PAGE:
California man sues Silver Dollar City over name, because it's similar to his seasonal garage attraction

Posted | Contributed by Jeff

Documents filed last week in federal court say that a man named Scott D'Avanzo is trying to block Silver Dollar City from using the Mystic River Falls name, claiming it is too similar to the name D'Avanzo gave to the haunted house attraction he created out of his Orange County, California, home in 2013 called Mystic Motel.

Read more from The Springfield News-Leader.

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Jeff's avatar

Trademark... I don't think that word means what you think it means.

Jeff - Editor - - My Blog

It's even simpler than that. "Mystic River Falls" is not even close to "Mystic Motel".

Heck - he should have sued Dairy Queen since they used to have a drink called Mr Misty.

Pagoda Gift Shop's avatar

When I read the title, I thought the guy was referring to his garage as "Silver Dollar City".

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Dale K's avatar

Apparently he has never been to Kings Island...

Last edited by Dale K,

He’s also suing the entire state of Connecticut.

Vater's avatar

This makes less sense the more I think about it, and it made zero sense the first time I read it. So like, now it makes less than zero sense. It's currently somewhere around negative fourteen sense.

A. Is a new water ride in Missouri pulling would-be customers from some dude's haunted garage in California?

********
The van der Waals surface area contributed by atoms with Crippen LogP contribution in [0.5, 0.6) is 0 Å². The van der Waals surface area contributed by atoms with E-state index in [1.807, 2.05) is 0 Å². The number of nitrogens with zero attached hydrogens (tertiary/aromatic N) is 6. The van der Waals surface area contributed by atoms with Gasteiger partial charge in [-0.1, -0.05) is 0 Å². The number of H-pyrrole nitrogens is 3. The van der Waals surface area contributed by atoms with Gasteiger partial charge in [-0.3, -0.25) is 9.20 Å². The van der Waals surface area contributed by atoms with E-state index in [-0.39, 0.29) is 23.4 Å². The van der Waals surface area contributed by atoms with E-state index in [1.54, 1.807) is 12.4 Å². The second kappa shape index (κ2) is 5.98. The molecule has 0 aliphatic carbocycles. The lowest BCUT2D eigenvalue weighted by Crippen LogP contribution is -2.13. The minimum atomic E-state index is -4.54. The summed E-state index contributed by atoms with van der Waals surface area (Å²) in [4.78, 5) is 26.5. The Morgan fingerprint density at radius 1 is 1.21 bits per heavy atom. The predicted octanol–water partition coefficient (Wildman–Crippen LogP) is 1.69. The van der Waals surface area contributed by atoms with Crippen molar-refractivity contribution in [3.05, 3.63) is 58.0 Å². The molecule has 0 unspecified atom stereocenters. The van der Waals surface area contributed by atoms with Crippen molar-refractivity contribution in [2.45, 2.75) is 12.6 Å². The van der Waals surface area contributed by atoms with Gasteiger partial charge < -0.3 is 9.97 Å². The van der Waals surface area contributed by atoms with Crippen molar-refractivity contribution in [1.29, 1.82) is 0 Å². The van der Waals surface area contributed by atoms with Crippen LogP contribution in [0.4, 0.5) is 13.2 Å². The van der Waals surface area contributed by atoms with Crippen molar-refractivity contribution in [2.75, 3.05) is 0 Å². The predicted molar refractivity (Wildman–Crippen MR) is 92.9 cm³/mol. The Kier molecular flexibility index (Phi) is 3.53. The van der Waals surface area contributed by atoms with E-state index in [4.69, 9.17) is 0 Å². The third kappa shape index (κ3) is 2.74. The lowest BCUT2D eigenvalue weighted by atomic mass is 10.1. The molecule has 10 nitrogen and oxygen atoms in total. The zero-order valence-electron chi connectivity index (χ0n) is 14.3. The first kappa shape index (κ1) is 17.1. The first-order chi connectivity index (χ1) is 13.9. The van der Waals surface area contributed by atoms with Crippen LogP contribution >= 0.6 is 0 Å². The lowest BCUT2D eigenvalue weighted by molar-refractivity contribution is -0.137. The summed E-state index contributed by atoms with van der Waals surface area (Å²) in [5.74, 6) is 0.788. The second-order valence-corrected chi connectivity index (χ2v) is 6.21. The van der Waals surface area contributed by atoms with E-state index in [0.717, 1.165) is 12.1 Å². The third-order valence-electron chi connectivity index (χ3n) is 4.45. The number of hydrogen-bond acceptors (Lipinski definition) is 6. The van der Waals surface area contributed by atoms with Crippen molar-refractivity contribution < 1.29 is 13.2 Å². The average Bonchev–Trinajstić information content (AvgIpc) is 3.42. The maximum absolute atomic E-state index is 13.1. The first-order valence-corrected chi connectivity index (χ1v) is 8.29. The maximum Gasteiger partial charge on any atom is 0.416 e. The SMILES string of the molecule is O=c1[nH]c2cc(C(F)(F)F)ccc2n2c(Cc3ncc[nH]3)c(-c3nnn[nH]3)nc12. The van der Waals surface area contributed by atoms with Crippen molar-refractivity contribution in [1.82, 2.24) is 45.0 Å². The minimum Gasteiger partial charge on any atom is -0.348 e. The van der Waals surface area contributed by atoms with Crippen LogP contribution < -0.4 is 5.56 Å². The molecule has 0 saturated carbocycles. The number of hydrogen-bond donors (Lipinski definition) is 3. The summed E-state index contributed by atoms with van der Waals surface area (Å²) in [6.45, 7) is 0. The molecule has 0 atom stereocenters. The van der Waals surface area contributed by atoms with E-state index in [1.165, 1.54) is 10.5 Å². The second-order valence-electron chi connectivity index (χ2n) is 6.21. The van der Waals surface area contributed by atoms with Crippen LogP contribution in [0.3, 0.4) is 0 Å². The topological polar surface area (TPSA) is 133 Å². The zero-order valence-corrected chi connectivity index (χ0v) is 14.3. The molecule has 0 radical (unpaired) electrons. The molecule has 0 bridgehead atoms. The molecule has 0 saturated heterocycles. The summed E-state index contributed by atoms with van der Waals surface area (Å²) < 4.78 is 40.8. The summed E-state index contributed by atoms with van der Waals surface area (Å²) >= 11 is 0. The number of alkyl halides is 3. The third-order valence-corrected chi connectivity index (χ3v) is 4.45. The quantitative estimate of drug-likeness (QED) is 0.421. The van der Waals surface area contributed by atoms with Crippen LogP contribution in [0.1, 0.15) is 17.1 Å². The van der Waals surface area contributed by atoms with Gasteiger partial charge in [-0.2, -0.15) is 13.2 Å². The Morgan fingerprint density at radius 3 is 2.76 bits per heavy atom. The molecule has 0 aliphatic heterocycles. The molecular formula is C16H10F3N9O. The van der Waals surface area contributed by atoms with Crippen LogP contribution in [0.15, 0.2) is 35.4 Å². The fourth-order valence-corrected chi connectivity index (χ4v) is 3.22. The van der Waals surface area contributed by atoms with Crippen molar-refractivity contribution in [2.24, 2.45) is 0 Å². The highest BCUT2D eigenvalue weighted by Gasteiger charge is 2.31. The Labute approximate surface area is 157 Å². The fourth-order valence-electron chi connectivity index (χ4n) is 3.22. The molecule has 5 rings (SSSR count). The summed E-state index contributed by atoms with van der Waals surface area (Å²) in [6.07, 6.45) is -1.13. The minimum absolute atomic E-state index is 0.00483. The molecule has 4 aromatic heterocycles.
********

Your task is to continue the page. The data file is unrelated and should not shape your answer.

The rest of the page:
2. The Washington Mystics just won the WNBA championship. Why isn't he suing them? Or is it a distance, 1600+ miles is way too close, but that extra 1k is ok?

D. I'm not particularly skilled at enumeration.

Vater said:

A. Is a new water ride in Missouri pulling would-be customers from some dude's haunted garage in California?

Considering his garage is only open for a few days in October, when said water ride is closed, I'll answer this one: No. No, it's not. At all.

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Jeff's avatar

It doesn't matter if he's next door to the park. Using one word of a name that common isn't trademark infringement. Trademark law, even if you have a registered trademark, would not apply because the basic legal test is that it could create confusion in the marketplace about similar products. There isn't confusion or similarity here. There's no case. The lawyer who took it is an idiot, and should find a new job if he took it on contingency.

Jeff - Editor - - My Blog

I thought the name of the guy was familiar. I found out why:

Scott, who brands ideas for a living working on games for casinos. (source)

My past career was in the casino industry. After poking around Facebook and Twitter (his website is down), I remember his "games" - never picked up at any of my casinos.

Raven-Phile's avatar

Mystic Manor - “what’s in the.. garage?”

Walk-Off HBP's avatar

I wish I could have been a fly on the wall in the lawyer's office when this guy waltzed in.

The trick was to surrender to the flow.

Wasting the courts time with these frivolous lawsuits should result in criminal charges against the attorneys involved. I know us Americans are sue happy but c'mon people

Looks like the individual sent a letter to the park claiming the park couldn't use the name. The park filed the suit. At least according to several sources. Doesn't really change the merits of anything though.

Last edited by GoBucks89,
slithernoggin's avatar

I'm going to sue the guy for using his garage, since that infringes on my garage usage.

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Raven-Phile's avatar

Looks like he's filed a complaint against KI for the use of "Mystic Timbers" now, too.

Jeff's avatar

Dumbass. I'd counter-sue for legal costs just on principle.

Jeff - Editor - - My Blog

ApolloAndy's avatar

Might as well go after DL Hong Kong for their Mystic Manor ride while you’re at it.

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Vater's avatar

Waiting for him to sue the band Rush over the obscure song Mystic Rhythms from 1985.

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